While Schubert’s whole-tone scale was coincidentally generated by the conscious experimentation of the mediant relationships within the diatonic setting, Colles writes that Berlioz wasn’t very sensitive to qualities of melody and harmony in the early stage of his career. He speculates that the accidental use of the whole-tone scale was probably created from his preoccupation with the problem of orchestral color, solved by escaping the diatonicism:

“He wanted to get the shot effect of the upper wind [Oboe] and lower strings [Violas] crossing the strands of tone of the lower wind (bassoon) and upper strings (violin), and this implied descending whole-tones against ascending semitones.”

There are similar diminished 7th chord passages in Liszt’s Grand Solo de Concert and Transcendental Etude No. 10, difference from Berlioz being that the chords are arpeggiated. The whole-tone scale progresses upward in the former and downward in the latter, with the chromatic scale in reverse. (Fig. 11)

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Fig. 11. Whole-tone passages in Grand Solo de Concert (upper), bars  278-283, and Transcendental Etude No. 10, bars 127-128

Like Berlioz, Liszt’s progression was also used in order to escape the diatonic setting, but not only for orchestral effect of growing excitement, but with the goal to regain the tonal center. In the Etude, similarly Grand solo, the dominant seventh fails at tonicizing the unstable tonic, which keeps dissolving into diminished seventh chord – now it is a tonic, now it is a diminished seventh. Even with two more attempts of dominant to strengthen it, the only way to regain the centricity of tonic seems to be by the complete dissolution of diatonicism into the whole-tone and chromatic steps, formed by the sequence of the diminished 7th chords, which indeed manages to revive the tonic.

There is a far-reaching influence of Shubert’s mediant relations upon Liszt, who from all Western European nineteenth-century composers, was most fascinated by them. So, it is not surprising that in Un sospiro‘s alternate conclusion, we see Liszt using a major third progression identical to Schubert’s – Db, B double flat, F, Db, similarly generating a whole-tone scale by adding the passing tones – Db Cb Bbb (A) G F Eb Db. (Fig. 12)

un sospiro

Fig. 12. Whole-tone passage from Un sospiro’s alternate conclusion

However, going past Schubert and Berlioz, in Liszt’s music, we find new progressions from which the whole-tone scale emerges. See the next blog post about that.


 

List of illustrations:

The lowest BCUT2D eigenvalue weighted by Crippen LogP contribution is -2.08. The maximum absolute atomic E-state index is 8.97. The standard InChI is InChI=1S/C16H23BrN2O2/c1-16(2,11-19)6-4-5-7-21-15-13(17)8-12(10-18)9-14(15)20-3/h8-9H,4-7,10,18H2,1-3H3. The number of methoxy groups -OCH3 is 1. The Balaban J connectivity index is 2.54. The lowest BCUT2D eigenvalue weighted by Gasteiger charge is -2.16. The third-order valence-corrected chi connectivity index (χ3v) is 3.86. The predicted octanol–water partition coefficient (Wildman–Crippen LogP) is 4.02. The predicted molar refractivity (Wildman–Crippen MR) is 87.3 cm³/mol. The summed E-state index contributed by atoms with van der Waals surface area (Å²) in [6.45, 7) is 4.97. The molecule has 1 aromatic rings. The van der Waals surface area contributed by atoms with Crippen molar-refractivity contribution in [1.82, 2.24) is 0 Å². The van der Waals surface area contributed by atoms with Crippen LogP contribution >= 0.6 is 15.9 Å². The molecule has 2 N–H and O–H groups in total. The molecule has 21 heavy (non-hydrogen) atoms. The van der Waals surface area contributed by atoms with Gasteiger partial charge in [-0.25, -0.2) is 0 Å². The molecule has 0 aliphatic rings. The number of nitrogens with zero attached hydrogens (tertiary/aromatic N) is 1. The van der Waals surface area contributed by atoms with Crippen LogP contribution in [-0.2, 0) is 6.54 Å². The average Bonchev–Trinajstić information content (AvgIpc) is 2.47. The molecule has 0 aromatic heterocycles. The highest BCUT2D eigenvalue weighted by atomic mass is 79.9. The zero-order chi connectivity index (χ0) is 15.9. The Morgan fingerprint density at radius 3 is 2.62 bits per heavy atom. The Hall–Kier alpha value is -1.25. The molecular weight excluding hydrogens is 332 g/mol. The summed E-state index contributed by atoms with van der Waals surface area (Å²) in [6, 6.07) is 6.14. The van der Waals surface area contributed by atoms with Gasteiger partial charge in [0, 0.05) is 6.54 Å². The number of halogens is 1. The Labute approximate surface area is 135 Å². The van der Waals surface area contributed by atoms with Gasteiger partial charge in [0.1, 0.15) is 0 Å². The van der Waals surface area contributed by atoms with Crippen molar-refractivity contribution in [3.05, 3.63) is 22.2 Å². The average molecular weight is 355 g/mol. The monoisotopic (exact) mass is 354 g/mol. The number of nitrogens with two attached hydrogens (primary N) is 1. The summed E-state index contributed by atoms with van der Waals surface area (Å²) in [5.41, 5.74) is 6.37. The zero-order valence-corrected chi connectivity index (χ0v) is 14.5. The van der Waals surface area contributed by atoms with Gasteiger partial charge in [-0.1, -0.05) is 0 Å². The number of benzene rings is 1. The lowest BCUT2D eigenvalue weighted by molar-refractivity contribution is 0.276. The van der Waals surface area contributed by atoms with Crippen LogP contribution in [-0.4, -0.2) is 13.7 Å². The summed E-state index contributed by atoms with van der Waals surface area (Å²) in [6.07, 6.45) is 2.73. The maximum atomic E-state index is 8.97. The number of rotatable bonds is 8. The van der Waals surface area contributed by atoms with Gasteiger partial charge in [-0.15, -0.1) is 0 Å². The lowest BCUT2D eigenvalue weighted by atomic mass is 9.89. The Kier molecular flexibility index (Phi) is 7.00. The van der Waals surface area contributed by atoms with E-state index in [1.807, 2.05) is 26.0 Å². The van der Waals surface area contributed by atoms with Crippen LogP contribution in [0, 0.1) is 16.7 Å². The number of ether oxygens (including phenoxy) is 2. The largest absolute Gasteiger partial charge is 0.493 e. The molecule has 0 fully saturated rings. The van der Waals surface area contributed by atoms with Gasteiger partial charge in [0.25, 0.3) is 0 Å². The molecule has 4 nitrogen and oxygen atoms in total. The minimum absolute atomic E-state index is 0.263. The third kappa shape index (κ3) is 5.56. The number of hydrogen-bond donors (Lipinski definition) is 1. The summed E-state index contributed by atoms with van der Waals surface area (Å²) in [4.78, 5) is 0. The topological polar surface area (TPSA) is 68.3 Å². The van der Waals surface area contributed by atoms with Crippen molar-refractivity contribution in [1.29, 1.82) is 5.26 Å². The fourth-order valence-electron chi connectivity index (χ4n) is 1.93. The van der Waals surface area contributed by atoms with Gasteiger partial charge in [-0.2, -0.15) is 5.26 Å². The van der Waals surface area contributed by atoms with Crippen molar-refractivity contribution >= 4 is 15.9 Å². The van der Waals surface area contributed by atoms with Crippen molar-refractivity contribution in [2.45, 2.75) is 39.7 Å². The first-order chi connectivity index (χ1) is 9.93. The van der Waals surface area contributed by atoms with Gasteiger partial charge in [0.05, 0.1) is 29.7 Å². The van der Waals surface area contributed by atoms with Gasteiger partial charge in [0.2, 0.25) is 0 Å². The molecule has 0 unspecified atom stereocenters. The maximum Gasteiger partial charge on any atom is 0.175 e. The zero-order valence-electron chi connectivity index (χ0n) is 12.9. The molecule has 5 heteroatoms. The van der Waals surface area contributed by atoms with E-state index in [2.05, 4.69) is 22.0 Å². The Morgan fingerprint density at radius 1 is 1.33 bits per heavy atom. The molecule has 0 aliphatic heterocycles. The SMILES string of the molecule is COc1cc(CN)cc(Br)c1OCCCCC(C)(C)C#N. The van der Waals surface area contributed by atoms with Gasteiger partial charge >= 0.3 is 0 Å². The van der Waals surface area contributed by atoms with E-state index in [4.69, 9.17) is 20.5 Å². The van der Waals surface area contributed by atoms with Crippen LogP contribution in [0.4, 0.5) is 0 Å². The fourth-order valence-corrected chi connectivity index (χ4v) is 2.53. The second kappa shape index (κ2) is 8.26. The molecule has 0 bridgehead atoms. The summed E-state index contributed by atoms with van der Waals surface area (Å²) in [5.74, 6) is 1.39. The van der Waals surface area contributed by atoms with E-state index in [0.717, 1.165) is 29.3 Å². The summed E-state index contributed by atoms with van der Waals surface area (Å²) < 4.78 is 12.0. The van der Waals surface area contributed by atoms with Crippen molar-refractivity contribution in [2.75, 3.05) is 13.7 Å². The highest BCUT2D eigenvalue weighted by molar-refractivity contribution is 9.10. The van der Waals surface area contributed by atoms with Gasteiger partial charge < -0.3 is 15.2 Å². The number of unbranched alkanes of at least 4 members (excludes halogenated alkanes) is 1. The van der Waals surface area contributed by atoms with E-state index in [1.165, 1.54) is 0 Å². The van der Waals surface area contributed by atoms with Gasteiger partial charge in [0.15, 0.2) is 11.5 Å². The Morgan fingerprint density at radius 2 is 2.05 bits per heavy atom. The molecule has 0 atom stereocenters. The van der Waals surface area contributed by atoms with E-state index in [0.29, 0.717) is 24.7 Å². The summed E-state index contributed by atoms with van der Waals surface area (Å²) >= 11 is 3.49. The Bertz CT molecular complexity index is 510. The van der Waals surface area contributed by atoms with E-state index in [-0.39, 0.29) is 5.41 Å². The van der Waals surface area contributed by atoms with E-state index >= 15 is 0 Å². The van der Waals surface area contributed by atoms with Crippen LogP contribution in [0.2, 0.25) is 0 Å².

Fig. 1a

Fig. 1b

Fig. 2. Opening whole-tone tetrachord of Bach’s Es ist genug

Fig. 3. Lebewohl-motive in the introduction of Beethoven’s Piano Sonata No. 26

en.wikipedia.org

Fig. 4. The comparison of Bach’s and Ahle’s Es ist genug

Fig. 5a. Whole-tone scale in the violin cadenza of Mozart’s Musical Joke

Fig. 5b. Discord of the horns in Menuetto of Mozart’s Musical Joke

Fig. 5c. The polytonal ending in Mozart’s Musical Joke

Fig. 6a. Whole tone scale in the bass of Schubert’s Sanctus from the Eb Mass, bars 1-8

Fig. 6b. Harmonic abstraction of the progression from Schubert’s Sanctus

Fig. 7a. First two bars from the opening of Schubert’s Great C major Symphony

Fig. 7b. Development of the second bar in Allegro of the Great C major Symphony

Fig. 8a. Whole tone passage in Schubert’s G Major Quartet, bars 413-429

Fig. 8b. Harmonic abstraction of the passage, bars 413-429

Fig. 8c. The original appearance of the passage, bars 168-177

Fig. 9a. Rising whole-tone progression in the finale of Schubert’s Quintet in C major

Fig. 9b. Melodic progression of the rising whole-tone scale

Fig. 10. Whole-tone passages in Les Franc Juges (upper) and Les troyens a Carthage (lower)

Fig. 11. Whole-tone passages in Grand Solo de Concert (upper), bars  278-283, and Transcendental Etude No. 10, bars 127-128

Fig. 12. Whole-tone passage from Un sospiro’s alternate conclusion

References:

Beach, David (2007) ‘Shubert and Equal Division of the Octave’ In: Hascher, X. (ed.) Le style instrumental de Schubert. Paris: Publications de la Sorbonne

Colles, Henry Cope (1947) Ideals of the nineteenth century. Oxford University Press

Colles, Henry Cope (1919) The Growth of Music: From the troubadours to J. S. Bach. Oxford University Press